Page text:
Nostalgia of Joseph Ostrander
Many, many, many years ago, I used to participate in the great American tradition of Halloween with impunity. Jack-O-Lanterns. Cotton spider webs. Inexpensive, cheesy costumes. Hoards of candy. Sugar induced semi-comas. Cheesy, Grade-B Scary movies. Other worldly Trick-or-Treat wanderings in the neighborhoods where my well-to-do relatives lived…
Ah yes, healthy fun from what seems like a bygone era…
What happened to such an innocuous American tradition?
Well, I think Halloween became just another victim of the overly zealous Christian culture war…
But don’t thank Jesus for that…
Regardless of your personal viewpoint about Halloween’s origins or traditions, I think the InternetMonk, a.k.a. Michael Spencer, put it best:
No, this wasn’t “Judgment House” or “Hell House” or whatever else evangelicals have done with a similar skill set today. It was fun. Simple, old-fashioned, fun. No one tried to fly a broom or talk to the dead. Everyone tried to have fun. Innocent play in the name of an American custom.
And then, things changed.
Mike Warnke convinced evangelicals that participating in Halloween was worshiping the devil. Later, when we learned that Warnke may have been one of the most skillful of evangelical con-artists, lying about his entire Satanic high priest schtick, the faithful still believed his stories.
Evangelical media began to latch onto Halloween as some form of Satanism or witchcraft, and good Christians were warned that nothing made the other team happier than all those kids going door to door collecting M&Ms.
Evangelical parents decided that their own harmless and fun Halloween experiences were a fluke, and if their kid dressed up as a vampire, he’d probably try to become one. If there was a pumpkin on the porch, you were inviting demons into your home, just like it says in Hezekiah.
A general fear of the occult, manifesting itself in Satanic ritual abuse mythology, crept into evangelicalism and took a deep hold on many churches.
Occult ministries exploited these fears, and ministries like Bob Larson found it was profitable and powerful to make rock music, drug use, occult worship and Halloween one big package.
Today, if you want to split your church, divide your singles group, get a fight started with parents or see the youth minister fired, just find some way to have an old-fashioned Halloween event in your church.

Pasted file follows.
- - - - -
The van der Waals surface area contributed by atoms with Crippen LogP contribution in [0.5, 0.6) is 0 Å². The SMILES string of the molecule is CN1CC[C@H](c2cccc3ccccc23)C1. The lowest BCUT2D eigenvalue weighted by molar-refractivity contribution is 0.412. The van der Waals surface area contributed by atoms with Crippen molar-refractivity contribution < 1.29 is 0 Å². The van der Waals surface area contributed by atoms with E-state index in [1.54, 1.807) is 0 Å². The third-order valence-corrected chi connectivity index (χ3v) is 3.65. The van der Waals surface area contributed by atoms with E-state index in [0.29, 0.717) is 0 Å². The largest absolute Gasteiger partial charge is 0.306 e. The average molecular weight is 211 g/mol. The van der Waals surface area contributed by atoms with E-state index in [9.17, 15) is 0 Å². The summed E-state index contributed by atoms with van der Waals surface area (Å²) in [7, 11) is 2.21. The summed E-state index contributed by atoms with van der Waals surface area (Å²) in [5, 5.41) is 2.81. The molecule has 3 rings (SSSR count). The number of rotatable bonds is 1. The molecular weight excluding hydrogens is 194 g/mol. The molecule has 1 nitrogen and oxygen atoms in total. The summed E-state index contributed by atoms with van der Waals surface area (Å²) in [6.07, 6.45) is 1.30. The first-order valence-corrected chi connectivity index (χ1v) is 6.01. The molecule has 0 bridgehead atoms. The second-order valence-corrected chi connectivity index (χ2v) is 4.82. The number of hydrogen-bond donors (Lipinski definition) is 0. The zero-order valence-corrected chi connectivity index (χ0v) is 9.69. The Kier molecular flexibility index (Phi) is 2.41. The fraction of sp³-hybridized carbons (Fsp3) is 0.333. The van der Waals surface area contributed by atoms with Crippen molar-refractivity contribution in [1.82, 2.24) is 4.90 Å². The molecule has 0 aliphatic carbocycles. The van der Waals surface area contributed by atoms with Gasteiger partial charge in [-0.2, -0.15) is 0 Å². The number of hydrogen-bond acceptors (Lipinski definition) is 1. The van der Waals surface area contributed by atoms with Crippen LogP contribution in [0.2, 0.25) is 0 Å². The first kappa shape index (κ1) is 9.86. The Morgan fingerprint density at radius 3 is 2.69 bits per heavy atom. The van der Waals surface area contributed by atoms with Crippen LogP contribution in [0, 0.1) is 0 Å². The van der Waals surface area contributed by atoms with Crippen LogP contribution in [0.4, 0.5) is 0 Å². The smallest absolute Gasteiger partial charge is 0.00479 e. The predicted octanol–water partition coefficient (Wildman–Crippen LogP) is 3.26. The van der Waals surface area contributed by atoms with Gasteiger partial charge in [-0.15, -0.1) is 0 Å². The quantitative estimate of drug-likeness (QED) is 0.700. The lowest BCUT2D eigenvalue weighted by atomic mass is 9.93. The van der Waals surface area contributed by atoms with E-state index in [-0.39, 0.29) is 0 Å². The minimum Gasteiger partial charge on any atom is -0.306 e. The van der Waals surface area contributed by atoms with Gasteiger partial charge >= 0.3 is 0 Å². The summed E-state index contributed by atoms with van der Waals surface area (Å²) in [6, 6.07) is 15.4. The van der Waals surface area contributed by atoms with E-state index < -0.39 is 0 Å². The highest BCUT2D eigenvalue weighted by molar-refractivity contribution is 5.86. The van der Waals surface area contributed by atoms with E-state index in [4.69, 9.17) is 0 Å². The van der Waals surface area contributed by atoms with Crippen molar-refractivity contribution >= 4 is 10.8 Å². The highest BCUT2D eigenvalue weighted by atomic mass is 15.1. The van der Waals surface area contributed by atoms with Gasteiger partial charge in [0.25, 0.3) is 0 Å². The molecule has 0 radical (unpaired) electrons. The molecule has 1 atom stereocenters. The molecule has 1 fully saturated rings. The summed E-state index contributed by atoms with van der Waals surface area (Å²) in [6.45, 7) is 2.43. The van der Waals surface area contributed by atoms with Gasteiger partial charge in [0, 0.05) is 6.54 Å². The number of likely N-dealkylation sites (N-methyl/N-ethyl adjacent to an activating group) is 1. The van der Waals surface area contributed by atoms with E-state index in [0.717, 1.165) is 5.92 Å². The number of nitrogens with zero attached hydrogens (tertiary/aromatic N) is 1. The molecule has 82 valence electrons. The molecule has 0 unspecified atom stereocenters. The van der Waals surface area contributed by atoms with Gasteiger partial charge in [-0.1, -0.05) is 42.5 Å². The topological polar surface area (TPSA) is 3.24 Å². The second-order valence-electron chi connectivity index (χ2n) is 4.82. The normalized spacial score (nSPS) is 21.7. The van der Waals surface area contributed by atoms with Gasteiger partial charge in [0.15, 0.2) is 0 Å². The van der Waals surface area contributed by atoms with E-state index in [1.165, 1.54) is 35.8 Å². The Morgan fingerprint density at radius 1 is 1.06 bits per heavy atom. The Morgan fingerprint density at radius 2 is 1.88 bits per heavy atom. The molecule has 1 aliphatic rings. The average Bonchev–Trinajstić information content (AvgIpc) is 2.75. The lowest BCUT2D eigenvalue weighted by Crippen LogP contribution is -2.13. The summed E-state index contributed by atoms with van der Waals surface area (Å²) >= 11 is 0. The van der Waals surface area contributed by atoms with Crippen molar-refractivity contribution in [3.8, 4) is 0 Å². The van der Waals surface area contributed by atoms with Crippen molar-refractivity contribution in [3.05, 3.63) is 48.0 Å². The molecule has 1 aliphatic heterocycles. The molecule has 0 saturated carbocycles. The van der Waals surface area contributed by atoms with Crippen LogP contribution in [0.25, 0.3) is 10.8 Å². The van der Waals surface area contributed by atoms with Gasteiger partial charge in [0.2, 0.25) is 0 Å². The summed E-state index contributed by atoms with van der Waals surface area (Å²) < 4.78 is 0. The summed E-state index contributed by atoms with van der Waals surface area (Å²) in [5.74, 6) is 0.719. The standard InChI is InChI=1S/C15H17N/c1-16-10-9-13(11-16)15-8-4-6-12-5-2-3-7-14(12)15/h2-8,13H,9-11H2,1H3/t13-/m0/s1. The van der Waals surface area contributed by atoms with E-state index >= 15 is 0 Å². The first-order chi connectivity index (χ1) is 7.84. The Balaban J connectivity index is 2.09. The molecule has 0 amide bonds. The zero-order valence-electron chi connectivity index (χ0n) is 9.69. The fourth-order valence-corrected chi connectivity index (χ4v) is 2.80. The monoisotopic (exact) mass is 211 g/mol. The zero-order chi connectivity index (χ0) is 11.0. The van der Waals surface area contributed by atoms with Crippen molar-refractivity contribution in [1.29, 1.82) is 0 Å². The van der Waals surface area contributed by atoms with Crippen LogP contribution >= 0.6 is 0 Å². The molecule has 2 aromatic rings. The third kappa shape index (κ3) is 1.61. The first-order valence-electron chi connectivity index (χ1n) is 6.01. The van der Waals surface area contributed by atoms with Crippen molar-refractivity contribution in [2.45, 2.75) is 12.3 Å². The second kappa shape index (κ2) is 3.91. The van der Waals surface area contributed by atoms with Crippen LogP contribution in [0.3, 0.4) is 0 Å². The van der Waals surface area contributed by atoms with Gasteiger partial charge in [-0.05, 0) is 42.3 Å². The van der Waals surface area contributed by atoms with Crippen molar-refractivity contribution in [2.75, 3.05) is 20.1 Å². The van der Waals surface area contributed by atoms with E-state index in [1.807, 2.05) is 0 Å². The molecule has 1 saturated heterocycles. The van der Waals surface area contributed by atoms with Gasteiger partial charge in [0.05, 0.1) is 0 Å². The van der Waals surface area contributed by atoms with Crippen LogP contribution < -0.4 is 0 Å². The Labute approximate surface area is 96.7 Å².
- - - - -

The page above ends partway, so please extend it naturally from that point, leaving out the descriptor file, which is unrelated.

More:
In the ministry where I serve, we can’t have fall festivals. Putting out a pumpkin is risky. Any costume other than dressing up like Billy Graham is taboo.
Halloween experts have proliferated in evangelicalism. Where did these people learn all this stuff? Oh yes, The Onion. That’s right.
Those great, fun, harmless, safe, nostalgic, exciting, slightly scary and completely un-demonic Halloweens of the past? Gone, gone, gone with the evangelical hot air.
Does it bother me? You bet it does. It bothers me that we fall for such lame, ridiculous manipulators as the crowd that made all of those Halloweens past into satanic events.
It bothers me that any lie, exaggeration or fiction will find thousands of eager believers to pass it along.
It bothers me that the Biblical message about Satan would be co-opted by the fear-mongering and manipulation of the hucksters. (Read The Screwtape Letters for some real Satanism.)
It bothers me that such a wonderful part of my childhood and of American life has been turned into an example of evangelical paranoia and gullibility. We ruined something good, and everyone knows it but us.
I know all about the sophisticated responses thoughtful Christians have about Reformation day and All Saints Day. That’s fine, but it’s not the same. I just want my grandkids to be able to dress up in cute outfits and trick or treat without the local church designating them for exorcism.
Shame on those of us–evangelicals–who allowed Halloween to be taken away from families and many communities, all because we prefer to believe that life is a Frank Peretti novel.
Boo. I hope I scared you.
Think about it…